Reflection, as an essential part of professional development, involves consciously thinking about and analysing our own and others’ experiences, actions, and decisions to gain insight, improve performance, and enhance personal and professional development. Reflective practice can play a significant role in maintaining the wellbeing of health professionals.

Reflection is particularly important for clinicians who treat people with rare disease because these conditions present unique challenges that may require innovative or unconventional solutions. It is particularly important to reflect on the lived experience of rare disease, and the range of challenges faced by patients and families, in order to be responsive to their needs.

How to progress Recommendation 8.2:

CPD plans should include strategies to develop skills in listening to and acknowledging the illness experience from the perspective of people living with rare disease.140 As a means to develop their reflective skills more broadly, clinicians may choose to use models such as Kolb’s cycle of experiential learning.141

Health professionals should also reflect on the impact of uncertainty or case complexity on their own professional practice, identifying where additional support may be needed from colleagues or formal supports. Participation in peer-to-peer learning modules, such as a community of clinical learning practice, for example, Rare Disease Project ECHO® (Appendix 2.13) can be a useful approach to facilitate discussion, reflection, and improvement in practice.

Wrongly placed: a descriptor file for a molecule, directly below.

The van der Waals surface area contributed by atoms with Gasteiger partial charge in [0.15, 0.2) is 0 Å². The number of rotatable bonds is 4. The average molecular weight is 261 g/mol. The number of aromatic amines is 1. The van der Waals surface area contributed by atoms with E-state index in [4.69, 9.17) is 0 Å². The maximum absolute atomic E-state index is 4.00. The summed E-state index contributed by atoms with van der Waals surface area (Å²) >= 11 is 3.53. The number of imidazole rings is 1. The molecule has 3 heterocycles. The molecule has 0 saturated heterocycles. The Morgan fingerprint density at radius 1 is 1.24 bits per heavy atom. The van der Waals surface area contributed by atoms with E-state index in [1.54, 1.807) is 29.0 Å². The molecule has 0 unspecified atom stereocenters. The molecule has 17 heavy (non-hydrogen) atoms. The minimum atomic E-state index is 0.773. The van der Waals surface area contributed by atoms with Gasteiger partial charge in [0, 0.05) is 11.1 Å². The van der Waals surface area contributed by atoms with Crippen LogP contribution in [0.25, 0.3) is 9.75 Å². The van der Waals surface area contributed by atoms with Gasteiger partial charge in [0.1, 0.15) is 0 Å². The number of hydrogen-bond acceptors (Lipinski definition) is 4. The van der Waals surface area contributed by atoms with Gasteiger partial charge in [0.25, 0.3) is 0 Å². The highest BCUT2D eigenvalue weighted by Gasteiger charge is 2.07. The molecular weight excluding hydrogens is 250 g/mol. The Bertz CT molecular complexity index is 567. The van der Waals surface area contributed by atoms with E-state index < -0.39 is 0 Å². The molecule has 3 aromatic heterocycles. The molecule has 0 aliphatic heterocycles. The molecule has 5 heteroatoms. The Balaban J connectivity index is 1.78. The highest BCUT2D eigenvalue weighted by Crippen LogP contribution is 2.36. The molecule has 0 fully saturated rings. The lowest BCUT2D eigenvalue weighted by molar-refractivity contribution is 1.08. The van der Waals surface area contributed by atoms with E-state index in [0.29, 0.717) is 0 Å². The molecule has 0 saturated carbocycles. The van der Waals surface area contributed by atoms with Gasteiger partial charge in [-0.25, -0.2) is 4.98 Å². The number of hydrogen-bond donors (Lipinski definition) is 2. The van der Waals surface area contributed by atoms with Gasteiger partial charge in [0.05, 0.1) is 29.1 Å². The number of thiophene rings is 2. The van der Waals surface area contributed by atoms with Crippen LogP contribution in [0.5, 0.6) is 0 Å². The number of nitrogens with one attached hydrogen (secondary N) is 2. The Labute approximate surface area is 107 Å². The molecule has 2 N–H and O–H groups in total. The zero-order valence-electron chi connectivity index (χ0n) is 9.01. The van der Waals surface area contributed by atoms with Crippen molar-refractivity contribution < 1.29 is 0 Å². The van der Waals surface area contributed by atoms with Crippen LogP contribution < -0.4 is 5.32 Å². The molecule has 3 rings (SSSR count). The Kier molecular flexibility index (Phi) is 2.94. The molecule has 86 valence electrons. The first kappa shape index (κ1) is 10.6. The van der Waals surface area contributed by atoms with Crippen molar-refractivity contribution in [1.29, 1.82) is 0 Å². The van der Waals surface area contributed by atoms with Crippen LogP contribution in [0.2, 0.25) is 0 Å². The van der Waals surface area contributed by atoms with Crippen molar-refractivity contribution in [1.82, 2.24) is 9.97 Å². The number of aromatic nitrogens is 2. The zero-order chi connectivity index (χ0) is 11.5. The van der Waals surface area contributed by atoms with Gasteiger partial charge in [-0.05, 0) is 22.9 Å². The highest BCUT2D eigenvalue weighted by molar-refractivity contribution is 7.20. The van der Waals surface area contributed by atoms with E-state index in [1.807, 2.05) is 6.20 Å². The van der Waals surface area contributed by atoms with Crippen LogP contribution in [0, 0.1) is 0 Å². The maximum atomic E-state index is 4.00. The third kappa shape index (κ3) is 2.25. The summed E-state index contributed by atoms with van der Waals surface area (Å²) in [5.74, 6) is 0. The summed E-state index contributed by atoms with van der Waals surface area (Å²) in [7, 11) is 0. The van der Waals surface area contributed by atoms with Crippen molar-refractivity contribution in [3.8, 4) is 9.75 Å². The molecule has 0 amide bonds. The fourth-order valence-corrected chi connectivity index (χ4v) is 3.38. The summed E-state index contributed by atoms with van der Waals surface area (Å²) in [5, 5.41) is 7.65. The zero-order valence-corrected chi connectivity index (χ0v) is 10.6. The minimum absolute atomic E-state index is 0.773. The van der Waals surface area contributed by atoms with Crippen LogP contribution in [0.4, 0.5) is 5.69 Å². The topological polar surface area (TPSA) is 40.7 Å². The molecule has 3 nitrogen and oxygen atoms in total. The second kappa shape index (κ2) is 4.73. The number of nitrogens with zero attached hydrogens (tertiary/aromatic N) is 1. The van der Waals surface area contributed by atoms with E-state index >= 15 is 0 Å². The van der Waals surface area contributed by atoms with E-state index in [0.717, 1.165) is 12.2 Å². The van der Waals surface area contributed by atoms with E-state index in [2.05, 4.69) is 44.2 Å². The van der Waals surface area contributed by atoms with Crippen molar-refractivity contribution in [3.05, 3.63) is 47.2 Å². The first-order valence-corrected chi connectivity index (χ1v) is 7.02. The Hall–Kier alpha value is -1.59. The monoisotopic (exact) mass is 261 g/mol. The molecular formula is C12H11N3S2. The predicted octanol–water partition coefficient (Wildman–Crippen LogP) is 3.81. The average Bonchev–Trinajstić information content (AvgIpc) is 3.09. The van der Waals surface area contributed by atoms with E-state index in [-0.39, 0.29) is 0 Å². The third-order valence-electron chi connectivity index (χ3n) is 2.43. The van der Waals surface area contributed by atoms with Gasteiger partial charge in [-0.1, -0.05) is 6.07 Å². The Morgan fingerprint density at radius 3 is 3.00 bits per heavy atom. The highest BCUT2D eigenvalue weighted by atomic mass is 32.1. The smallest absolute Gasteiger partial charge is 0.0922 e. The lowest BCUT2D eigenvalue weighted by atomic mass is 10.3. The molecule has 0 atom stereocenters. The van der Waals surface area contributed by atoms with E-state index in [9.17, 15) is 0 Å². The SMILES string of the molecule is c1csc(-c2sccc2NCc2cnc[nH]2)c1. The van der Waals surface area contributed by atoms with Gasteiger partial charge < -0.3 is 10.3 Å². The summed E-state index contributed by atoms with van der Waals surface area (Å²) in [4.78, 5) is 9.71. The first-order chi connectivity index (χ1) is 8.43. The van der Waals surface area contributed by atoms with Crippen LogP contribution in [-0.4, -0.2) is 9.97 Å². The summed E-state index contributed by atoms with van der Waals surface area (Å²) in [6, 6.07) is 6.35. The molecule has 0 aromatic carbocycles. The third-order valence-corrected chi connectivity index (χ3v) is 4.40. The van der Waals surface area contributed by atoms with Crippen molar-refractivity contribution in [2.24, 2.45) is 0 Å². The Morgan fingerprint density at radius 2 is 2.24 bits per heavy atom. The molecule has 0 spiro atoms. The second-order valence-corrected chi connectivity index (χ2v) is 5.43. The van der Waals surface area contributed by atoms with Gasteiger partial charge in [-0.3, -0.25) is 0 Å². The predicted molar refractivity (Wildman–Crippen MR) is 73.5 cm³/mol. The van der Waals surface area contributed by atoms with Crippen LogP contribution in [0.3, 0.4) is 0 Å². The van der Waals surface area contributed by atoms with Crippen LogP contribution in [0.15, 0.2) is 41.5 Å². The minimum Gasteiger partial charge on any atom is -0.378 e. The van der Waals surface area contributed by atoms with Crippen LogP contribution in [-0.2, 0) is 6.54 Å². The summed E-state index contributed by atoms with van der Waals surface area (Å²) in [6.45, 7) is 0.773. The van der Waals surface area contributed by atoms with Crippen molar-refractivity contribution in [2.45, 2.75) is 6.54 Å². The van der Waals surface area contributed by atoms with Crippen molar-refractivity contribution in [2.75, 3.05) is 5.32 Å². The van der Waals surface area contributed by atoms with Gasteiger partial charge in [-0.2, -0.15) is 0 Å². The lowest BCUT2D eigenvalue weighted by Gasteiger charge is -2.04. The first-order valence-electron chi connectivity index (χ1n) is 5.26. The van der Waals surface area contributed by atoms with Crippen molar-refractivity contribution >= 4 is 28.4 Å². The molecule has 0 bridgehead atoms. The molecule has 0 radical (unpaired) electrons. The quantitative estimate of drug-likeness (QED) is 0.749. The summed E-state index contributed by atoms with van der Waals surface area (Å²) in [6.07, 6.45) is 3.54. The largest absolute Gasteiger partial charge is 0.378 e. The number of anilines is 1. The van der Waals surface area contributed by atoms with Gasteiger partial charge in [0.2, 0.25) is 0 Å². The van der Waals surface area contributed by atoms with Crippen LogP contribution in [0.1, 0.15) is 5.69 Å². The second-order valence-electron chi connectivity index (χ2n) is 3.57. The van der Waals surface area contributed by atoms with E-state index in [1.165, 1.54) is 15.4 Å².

For reflection to be truly meaningful, it must be accompanied by the development of concrete plans for next steps to address any areas of need.

Recommendation 8.3

Participate in quality improvement activities, including routinely collecting relevant data.

Why this is important:

Quality improvement involves continuously assessing and improving practices, and seeking feedback from patients, colleagues, and other stakeholders. Seeking such feedback will help to ensure health professionals are providing the best possible care for patients with rare disease. Feedback from these sources will augment routinely collected data and will often help to contextualise and interpret the data in a meaningful manner. The need for further quality improvement is highlighted by the following: